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Global COVID-19 cases surpass 180L, death toll nears 6.88L

Washington DC: The overall number of global Coronavirus cases has surpassed the 18 million mark, while the deaths were nearing 688,000, according to the Johns Hopkins University.

As of Monday morning, the total number of cases stood at 18,002,567 and the fatalities rose to 687,930, the University's Center for Systems Science and Engineering (CSSE) revealed in its latest update.

The US accounted for the world's highest number of infections and fatalities at 4,665,932 and 154,841, respectively, according to the CSSE.

Brazil came in the second place with 2,733,677 infections and 94,104 deaths.

In terms of cases, India ranks third (1,750,723), and is followed by Russia (849,277), South Africa (511,485), Mexico (439,046), Peru (422,183), Chile (359,731), Iran (309,437), the UK (306,317), Colombia (306,181), Spain (288,522), Pakistan (279,699), Saudi Arabia (278,835), Italy (248,070), Bangladesh (240,746), Turkey (232,856), France (225,198), Germany (211,220), Argentina (201,919), Iraq (129,151), Canada (118,768), Indonesia (111,455), Qatar (111,107) and the Philippines (103,185), the CSSE figures showed.

The other countries with over 10,000 deaths are the Mexico (47,746), UK (46,286), India (37,364), Italy (35,154), France (30,268), Spain (28,445), Peru (19,408), Iran (17,190), Russia (14,104) and Colombia (10,330).

Meanwhile, two new tests, both able to detect the novel Coronavirus in just 90 minutes, will be rolled out to hospitals, care homes and laboratories across the UK to increase testing capacity and distinguish between COVID-19 and winter flu in the coming months, the British government said on Monday.

One of the tests, the 90-minute LamPORE swab tests, will be supplied by Oxford Nanopore, an Oxford University spin-off co-founded by Indian-origin CEO Gordon Sanghera, who believes it also offers an "accessible global testing solution".

We are honoured to be playing a part in fighting COVID-19 in the UK, and preparing the country for the winter virus season. Ever since we founded Oxford Nanopore, our mission has been to create disruptive, high performance technology that has a profound, positive impact on society, Sanghera said.

Oxford Nanopore will be making 450,000 90-minute LamPORE swab tests available across adult care settings and labs in Britain from next week. These tests will be able to process swab and saliva samples to detect the presence of COVID-19 in 60 to 90 minutes.

LamPORE has the potential to deliver a highly effective and, crucially, accessible global testing solution, not only for COVID-19 but for a range of other pathogens. We are delighted to be working with the UK government to support and empower our communities to effectively manage testing at a national and localised level, added Sanghera.

The UK's Department of Health and Social Care (DHSC) said the new test has the same sensitivity as the widely used PCR swab test, but can be used to process swabs in labs, as well as on-location through pop up labs.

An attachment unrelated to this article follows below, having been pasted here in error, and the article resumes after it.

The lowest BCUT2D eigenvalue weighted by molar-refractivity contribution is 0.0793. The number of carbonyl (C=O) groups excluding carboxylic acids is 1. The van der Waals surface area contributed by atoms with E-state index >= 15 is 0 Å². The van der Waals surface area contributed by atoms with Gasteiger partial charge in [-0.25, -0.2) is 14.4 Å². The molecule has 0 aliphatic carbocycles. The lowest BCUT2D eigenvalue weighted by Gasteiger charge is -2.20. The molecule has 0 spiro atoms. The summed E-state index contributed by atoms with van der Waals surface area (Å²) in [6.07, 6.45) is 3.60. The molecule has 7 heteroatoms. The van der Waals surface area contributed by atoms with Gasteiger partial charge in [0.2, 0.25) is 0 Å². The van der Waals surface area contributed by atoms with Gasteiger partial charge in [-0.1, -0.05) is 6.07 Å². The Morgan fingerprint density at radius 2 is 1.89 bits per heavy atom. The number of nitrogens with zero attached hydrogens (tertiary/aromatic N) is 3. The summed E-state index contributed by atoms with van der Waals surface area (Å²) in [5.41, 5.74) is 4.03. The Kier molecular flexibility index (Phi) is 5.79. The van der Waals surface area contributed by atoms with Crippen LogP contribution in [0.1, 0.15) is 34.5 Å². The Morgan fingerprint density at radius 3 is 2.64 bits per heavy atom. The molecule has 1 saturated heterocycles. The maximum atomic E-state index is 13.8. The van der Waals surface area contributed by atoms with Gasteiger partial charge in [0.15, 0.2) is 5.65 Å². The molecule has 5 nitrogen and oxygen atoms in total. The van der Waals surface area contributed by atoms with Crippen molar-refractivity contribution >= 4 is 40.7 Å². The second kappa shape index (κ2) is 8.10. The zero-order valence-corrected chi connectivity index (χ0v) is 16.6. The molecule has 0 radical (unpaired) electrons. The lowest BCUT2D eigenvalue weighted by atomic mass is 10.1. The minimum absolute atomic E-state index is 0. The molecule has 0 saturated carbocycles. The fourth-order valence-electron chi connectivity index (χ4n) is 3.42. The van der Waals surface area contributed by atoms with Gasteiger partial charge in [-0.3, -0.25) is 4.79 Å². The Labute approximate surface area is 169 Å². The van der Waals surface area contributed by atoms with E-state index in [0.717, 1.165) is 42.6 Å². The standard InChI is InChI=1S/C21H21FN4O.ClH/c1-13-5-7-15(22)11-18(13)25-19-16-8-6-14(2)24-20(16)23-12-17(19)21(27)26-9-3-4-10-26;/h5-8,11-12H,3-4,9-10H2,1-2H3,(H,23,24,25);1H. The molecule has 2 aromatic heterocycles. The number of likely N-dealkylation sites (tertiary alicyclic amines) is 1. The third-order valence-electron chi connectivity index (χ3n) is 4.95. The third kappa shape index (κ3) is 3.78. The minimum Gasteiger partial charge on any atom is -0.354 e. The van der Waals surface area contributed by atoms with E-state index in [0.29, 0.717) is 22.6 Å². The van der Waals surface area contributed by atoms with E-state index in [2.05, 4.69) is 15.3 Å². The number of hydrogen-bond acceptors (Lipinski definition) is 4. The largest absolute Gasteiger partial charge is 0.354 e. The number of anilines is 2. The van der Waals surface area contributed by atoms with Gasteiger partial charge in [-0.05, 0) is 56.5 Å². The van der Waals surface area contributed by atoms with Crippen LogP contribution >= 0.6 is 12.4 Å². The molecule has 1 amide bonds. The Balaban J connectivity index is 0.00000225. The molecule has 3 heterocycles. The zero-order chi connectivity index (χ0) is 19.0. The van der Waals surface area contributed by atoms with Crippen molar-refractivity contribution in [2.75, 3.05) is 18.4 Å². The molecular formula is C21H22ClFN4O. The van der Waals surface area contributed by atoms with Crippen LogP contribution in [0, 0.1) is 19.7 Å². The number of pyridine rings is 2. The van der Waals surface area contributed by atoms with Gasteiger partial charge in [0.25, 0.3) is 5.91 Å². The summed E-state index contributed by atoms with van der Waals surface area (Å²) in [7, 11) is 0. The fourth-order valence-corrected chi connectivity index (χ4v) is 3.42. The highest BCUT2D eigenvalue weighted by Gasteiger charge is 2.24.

The desktop GridION machine can process up to 15,000 tests a day, or the palm-sized MinION can process up to 2,000 tests a day for deployment in a near-community pop-up lab.

The other new rapid test, which uses DNA to detect viruses, will be rolled out across NHS hospitals from September, with 5,000 DNA machines supplied by DnaNudge to provide 5.8 million tests in the coming months.

The DNA Nudgebox machines will be rolled out across NHS hospitals in the UK to analyse DNA in nose swabs, providing a positive or negative result for COVID-19 in 90 minutes, at the point of care. The machines will process up to 15 tests on the spot each day without the need for a laboratory.

The DnaNudge team worked with incredible speed and skill during the peak of the pandemic to deliver this highly accurate, rapid COVID-19 test, which requires absolutely no laboratory or pipettes and can be deployed anywhere with a direct sample-to-result in around just over an hour, said Regius Professor Chris Toumazou FRS, CEO and co-founder of DnaNudge and founder of the Institute of Biomedical Engineering at Imperial College

London.

Both tests will be able to detect both COVID-19 and other winter viruses, such as flu and respiratory syncytial virus (RSV). The DHSC said the tests do not require a trained health professional to operate them, meaning they can be rolled out in more non-clinical settings.

The fact these tests can detect flu as well as COVID-19 will be hugely beneficial as we head into winter, so patients can follow the right advice to protect themselves and others, said UK Health Secretary Matt Hancock.

The Philippine president has agreed to place the capital and outlying provinces back under a lockdown after medical groups warned that the country was waging a losing battle against the Coronavirus amid an alarming surge in infections.

Presidential spokesman Harry Roque said Monday that metropolitan Manila, the capital region of more than 12 million people, and five densely populated provinces will revert to stricter quarantine restrictions for two weeks starting Tuesday.

The move, which finance and economic officials oppose, will again prohibit non-essential travel outside of homes.

President Rodrigo Duterte relaxed the country's lockdown on June 1 in a bid to restart the stagnant economy.

Under the new restrictions, police checkpoints will return to ensure only authorized people, including medical personnel and workers in vital companies, venture out of their homes, Interior Secretary Eduardo

Ano said.

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